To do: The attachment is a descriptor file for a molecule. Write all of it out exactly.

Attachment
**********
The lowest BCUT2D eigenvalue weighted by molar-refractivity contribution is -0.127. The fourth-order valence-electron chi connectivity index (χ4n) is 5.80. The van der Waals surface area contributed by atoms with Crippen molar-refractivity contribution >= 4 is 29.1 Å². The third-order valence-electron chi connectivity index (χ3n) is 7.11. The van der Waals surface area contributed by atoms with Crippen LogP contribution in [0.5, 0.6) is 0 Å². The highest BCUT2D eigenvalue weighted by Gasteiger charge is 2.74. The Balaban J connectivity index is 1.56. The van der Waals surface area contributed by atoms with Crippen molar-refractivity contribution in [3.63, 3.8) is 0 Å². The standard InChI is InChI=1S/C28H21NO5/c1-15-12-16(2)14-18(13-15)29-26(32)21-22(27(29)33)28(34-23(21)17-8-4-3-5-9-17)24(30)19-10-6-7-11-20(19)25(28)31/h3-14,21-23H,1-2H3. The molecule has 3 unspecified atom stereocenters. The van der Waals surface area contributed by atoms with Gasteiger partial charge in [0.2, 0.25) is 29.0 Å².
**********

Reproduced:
The lowest BCUT2D eigenvalue weighted by molar-refractivity contribution is -0.127. The fourth-order valence-electron chi connectivity index (χ4n) is 5.80. The van der Waals surface area contributed by atoms with Crippen molar-refractivity contribution >= 4 is 29.1 Å². The third-order valence-electron chi connectivity index (χ3n) is 7.11. The van der Waals surface area contributed by atoms with Crippen LogP contribution in [0.5, 0.6) is 0 Å². The highest BCUT2D eigenvalue weighted by Gasteiger charge is 2.74. The Balaban J connectivity index is 1.56. The van der Waals surface area contributed by atoms with Crippen molar-refractivity contribution in [3.63, 3.8) is 0 Å². The standard InChI is InChI=1S/C28H21NO5/c1-15-12-16(2)14-18(13-15)29-26(32)21-22(27(29)33)28(34-23(21)17-8-4-3-5-9-17)24(30)19-10-6-7-11-20(19)25(28)31/h3-14,21-23H,1-2H3. The molecule has 3 unspecified atom stereocenters. The van der Waals surface area contributed by atoms with Gasteiger partial charge in [0.2, 0.25) is 29.0 Å².